Fond Du Lac is situated 60 kms south of the Northwest Territories border and has Dene language speakers. The old language of our ancestors has deteriorated in this community. The community speaks the ‘k’ dialect and is the only Dene community that uses this dialect. The other seven Dene speaking communities speak the ‘t’ dialect. Although the community has children who are of school age that have picked up the Dene language, the English language has become popular in Fond Du Lac. Elders and people over age 40 speak the language and use the Dene language on a daily basis. The school, which is operated by Denesuline First Nations, has a Dene language curriculum and the language was being taught in school. The Dene Language Retention Committee has been informed that the language program was removed from the curriculum for reasons not known. It is hoped that this is temporary.
Hatchet Lake, Saskatchewan
Hatchet Lake has a full-time language teacher and a language coordinator/consultant. The director of education from this school is a member of the Dene Language Committee. The Dene language seems to be in good health in this community, as young children were observed speaking the language. There is also evidence that the language is being used in this community. The more speakers there are in every First Nations community, the better.
Buffalo River is located on the northwest side of the province of Saskatchewan, but more to the south of the four Dene communities mentioned earlier. With approximately 1,200 Dene people, the Dene language is almost lost. It is considered a language in crisis. Buffalo River has a modern school, which is K-12. The Denesuline language is being taught throughout these grades, however many resources, consistent and relevant to that community, are still needed. Loss of the Denesuline language can be partly attributed to the geographic location of this community. Also, while the Denesuline language is similar to that of the four aforementioned northern communities, it is spoken slightly different. The pronunciation and different ways in which the four communities speak are slightly different. Students understand what is being said in the Denesunline language, but are often hesitant to speak it, because most are not encouraged or are fearful that they will be mocked. Through considerate observation, it was suggested that the community speaks using some slang words and what linguists call informative language use. Words are cut in half and made easier on the tongue to pronounce. Buffalo River is not the only Dene community that displays this type of language use in the north. It is critical to sit down with the Elders and begin recording the full word(s) and to begin teaching the children the correct pronunciation and usage.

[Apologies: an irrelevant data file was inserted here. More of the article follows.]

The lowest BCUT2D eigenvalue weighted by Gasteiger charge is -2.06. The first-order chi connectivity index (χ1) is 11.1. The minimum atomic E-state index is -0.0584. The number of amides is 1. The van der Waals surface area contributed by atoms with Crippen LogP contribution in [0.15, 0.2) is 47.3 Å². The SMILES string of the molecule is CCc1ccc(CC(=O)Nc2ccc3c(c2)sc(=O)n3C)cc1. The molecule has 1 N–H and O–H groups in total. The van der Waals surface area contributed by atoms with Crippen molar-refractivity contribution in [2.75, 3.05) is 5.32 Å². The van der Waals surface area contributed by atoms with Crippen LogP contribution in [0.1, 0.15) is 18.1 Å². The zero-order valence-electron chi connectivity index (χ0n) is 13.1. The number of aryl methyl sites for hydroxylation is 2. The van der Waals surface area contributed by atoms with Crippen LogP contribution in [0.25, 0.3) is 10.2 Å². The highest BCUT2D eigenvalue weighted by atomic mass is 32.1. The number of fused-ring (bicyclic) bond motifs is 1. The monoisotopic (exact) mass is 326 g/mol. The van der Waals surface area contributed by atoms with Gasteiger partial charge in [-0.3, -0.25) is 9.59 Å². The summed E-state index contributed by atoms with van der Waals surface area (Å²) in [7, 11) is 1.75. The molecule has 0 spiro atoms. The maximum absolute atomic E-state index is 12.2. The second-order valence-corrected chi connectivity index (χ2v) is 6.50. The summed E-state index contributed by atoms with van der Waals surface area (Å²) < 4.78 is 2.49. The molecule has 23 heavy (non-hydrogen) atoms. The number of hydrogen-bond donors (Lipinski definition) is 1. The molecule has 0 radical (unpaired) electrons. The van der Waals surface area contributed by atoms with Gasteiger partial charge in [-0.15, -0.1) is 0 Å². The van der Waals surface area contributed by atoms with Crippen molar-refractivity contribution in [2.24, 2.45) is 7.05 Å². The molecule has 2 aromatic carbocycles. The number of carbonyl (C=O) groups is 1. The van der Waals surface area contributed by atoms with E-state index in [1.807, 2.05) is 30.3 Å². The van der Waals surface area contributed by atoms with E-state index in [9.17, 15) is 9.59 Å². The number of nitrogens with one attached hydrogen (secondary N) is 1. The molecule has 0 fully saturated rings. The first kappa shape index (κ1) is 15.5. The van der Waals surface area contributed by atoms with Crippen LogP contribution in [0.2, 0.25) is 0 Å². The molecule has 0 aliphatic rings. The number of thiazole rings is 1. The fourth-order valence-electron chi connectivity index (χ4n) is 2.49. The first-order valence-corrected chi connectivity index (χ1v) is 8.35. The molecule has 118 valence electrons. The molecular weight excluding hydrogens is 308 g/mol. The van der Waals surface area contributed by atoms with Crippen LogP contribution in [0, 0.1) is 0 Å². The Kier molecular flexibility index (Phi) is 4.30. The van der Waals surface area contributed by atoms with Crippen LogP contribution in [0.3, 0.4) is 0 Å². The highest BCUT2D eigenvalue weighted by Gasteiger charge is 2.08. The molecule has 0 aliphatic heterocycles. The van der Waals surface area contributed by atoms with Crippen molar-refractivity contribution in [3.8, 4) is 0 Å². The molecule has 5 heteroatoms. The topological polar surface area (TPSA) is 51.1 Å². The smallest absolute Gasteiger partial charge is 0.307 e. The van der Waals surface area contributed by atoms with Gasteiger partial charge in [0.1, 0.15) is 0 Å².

Birch Narrows is another Dene community that will need a lot of encouragement and assistance in order to regain their Dene language. The Dene language committee was informed about the crisis this school and community are facing in regard to their first language. Qualified immersion program developers are needed to start a successful language program.
Points of Interest
Birds of Prey Program
SICC Elders Council
SICC Board of Governors
ABORIGINAL LANGUAGES INITIATIVE
Saskatchewan Indigenous Cultural Centre
305 - 2555 Grasswood Road East
Saskatoon SK S7T 0K1